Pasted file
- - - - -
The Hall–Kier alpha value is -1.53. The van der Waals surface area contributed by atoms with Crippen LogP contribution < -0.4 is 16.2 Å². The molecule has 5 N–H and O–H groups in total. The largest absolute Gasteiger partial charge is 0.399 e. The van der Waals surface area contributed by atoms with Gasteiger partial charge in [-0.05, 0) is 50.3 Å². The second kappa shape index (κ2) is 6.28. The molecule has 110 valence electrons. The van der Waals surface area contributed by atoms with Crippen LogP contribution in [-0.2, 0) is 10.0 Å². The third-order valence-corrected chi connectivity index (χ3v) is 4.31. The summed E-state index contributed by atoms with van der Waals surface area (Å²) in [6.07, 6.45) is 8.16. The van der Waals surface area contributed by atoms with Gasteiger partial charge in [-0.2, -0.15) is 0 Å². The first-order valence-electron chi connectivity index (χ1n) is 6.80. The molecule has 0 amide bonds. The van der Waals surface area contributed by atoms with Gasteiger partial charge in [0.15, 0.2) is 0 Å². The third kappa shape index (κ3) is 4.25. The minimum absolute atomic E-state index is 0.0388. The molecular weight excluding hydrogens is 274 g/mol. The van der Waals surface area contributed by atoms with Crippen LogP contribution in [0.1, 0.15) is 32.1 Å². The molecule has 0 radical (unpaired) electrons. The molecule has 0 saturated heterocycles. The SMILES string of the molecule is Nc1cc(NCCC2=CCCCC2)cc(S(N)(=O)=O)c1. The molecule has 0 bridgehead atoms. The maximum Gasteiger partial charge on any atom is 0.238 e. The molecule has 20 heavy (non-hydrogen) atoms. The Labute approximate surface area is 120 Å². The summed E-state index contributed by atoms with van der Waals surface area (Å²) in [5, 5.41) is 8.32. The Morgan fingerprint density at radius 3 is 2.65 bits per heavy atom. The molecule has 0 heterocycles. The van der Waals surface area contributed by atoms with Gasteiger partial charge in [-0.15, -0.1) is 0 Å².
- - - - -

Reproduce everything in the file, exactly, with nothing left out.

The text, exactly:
The Hall–Kier alpha value is -1.53. The van der Waals surface area contributed by atoms with Crippen LogP contribution < -0.4 is 16.2 Å². The molecule has 5 N–H and O–H groups in total. The largest absolute Gasteiger partial charge is 0.399 e. The van der Waals surface area contributed by atoms with Gasteiger partial charge in [-0.05, 0) is 50.3 Å². The second kappa shape index (κ2) is 6.28. The molecule has 110 valence electrons. The van der Waals surface area contributed by atoms with Crippen LogP contribution in [-0.2, 0) is 10.0 Å². The third-order valence-corrected chi connectivity index (χ3v) is 4.31. The summed E-state index contributed by atoms with van der Waals surface area (Å²) in [6.07, 6.45) is 8.16. The van der Waals surface area contributed by atoms with Gasteiger partial charge in [-0.2, -0.15) is 0 Å². The first-order valence-electron chi connectivity index (χ1n) is 6.80. The molecule has 0 amide bonds. The van der Waals surface area contributed by atoms with Gasteiger partial charge in [0.15, 0.2) is 0 Å². The third kappa shape index (κ3) is 4.25. The minimum absolute atomic E-state index is 0.0388. The molecular weight excluding hydrogens is 274 g/mol. The van der Waals surface area contributed by atoms with Crippen LogP contribution in [0.1, 0.15) is 32.1 Å². The molecule has 0 radical (unpaired) electrons. The molecule has 0 saturated heterocycles. The SMILES string of the molecule is Nc1cc(NCCC2=CCCCC2)cc(S(N)(=O)=O)c1. The molecule has 0 bridgehead atoms. The maximum Gasteiger partial charge on any atom is 0.238 e. The molecule has 20 heavy (non-hydrogen) atoms. The Labute approximate surface area is 120 Å². The summed E-state index contributed by atoms with van der Waals surface area (Å²) in [5, 5.41) is 8.32. The Morgan fingerprint density at radius 3 is 2.65 bits per heavy atom. The molecule has 0 heterocycles. The van der Waals surface area contributed by atoms with Gasteiger partial charge in [-0.15, -0.1) is 0 Å².